• Fyodor Douchetoevsky says:

        I’d also imagine it’s because they interviewed them during this whole E3 thing. But yeah, aaawkward.

  2. GhaleonQ says:

    “The reality is that in the last couple years the channel or the source of games from Japan has slowed.”
    Boy, that’s not true.  XSeed and the like don’t have the ability to take on work-intensive projects, so they’re stuck now that small- and medium-sized developers there have been run out of town.  Atlus could announce Terror Of The Stratus localization at any time, since Nude Maker isn’t tied to Capcom or Sega and Konami won’t bring it.  Hero 30 Second?  Really, people could keep listing PSP, Vita, and 3DS games.  They’re risks, but “it wouldn’t be wise” doesn’t mean “there are none.”

  3. Asinus says:

    I love 3D Dot Game Heroes. I rushed out to buy it after reading the review here only to discover it wasn’t out yet. I waited very impatiently for it and was not disappointed. I would love a sequel or at least some DLC. I might be one of my graphically favorite games, too– fairly complex in its apparent simplicity. Great music, loads of fun… I might play it now.

    • GhaleonQ says:

      What in the heck?  GameFAQs says they’re doing the aesthetically phenomenal, nonsensically titled (the best combination) Bravely Default: Flying Fairy.  I had no idea.  I thought they worked for From the way SystemPrisma works for Nippon Ichi.

      • Destroy Him My Robots says:

        Oh sod it, why does it have to be Atlus? *curses regional lockouts, pins hopes on Rising Star yet again*

  4. AHyperkineticLagomorph says:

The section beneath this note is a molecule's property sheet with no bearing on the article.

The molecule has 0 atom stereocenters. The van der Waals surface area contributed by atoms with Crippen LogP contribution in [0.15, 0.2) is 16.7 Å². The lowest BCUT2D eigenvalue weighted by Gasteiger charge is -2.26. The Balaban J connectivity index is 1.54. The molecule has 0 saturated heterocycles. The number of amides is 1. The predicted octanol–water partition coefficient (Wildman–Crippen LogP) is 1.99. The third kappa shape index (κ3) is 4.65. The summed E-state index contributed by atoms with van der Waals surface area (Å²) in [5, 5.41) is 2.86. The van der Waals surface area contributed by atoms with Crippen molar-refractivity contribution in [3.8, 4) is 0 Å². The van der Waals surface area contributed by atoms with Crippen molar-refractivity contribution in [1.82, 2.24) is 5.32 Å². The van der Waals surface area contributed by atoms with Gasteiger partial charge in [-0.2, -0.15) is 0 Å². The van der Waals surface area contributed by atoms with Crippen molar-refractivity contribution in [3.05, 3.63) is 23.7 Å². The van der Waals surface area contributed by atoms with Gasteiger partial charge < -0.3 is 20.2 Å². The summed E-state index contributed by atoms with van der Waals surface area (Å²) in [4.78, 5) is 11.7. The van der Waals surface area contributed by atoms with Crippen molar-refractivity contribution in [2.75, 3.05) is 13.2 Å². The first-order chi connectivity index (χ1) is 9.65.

Atlus is one of my favorite companies because of pretty much everything said above. They (and their close friends at NIS America) localize the stuff I’d never have a hope of seeing otherwise. And they do it well.

    It certainly doesn’t hurt that Atlus’ main branch also puts out the Shin Megami Tensei series and all of its spin-offs.

    • Heck, Atlus releases the Disgaea franchise for NIS (which is another awesome example of a quirky game series that would never have seen a US release otherwise.)

      Speaking of Shin Megami Tensei spinoffs, if there isn’t a Persona 5 announcement at E3 this year, I’m going to be so bummed. At least P4: Arena will help shorten the wait a bit regardless.

      • AHyperkineticLagomorph says:

        I’m not sure about P5, but we certainly won’t be seeing a shortage of Persona 4, what with the fighting game sequel, the expanded Vita remake, the American release of the anime series, and a frickin’ MUSICAL PLAY in Japan. (I think I’ll pass on that last one.)

        It somewhat smells of milking a cash cow, but I honestly love Persona 4 (and the entirety of SMT) so much that any further exposure and sales it gets really don’t bother me.

        That said, if they DO make an announcement, and they put the same incredible writing into Persona 5 on top of using the engine they developed for Catherine? I will be a happy, happy man.

        And yes, Disgaea may reside with Atlus’ friends in Nippon Ichi Software, but I’m thankful it’s over here now.

        • We don’t own any handhelds, and I’m not a huge fighting game person, so I’m not as thrilled with the P4 bonanza. On the other hand, the way it continues the story, it has my favorite characters from P3, plus the dual audio for Arena and the fact that I love a lot of the seiyuu involved all mean that I’ll be buying it anyway.

          My big fear is that the next Persona game is going to be on the new console. I only just bought a PS3…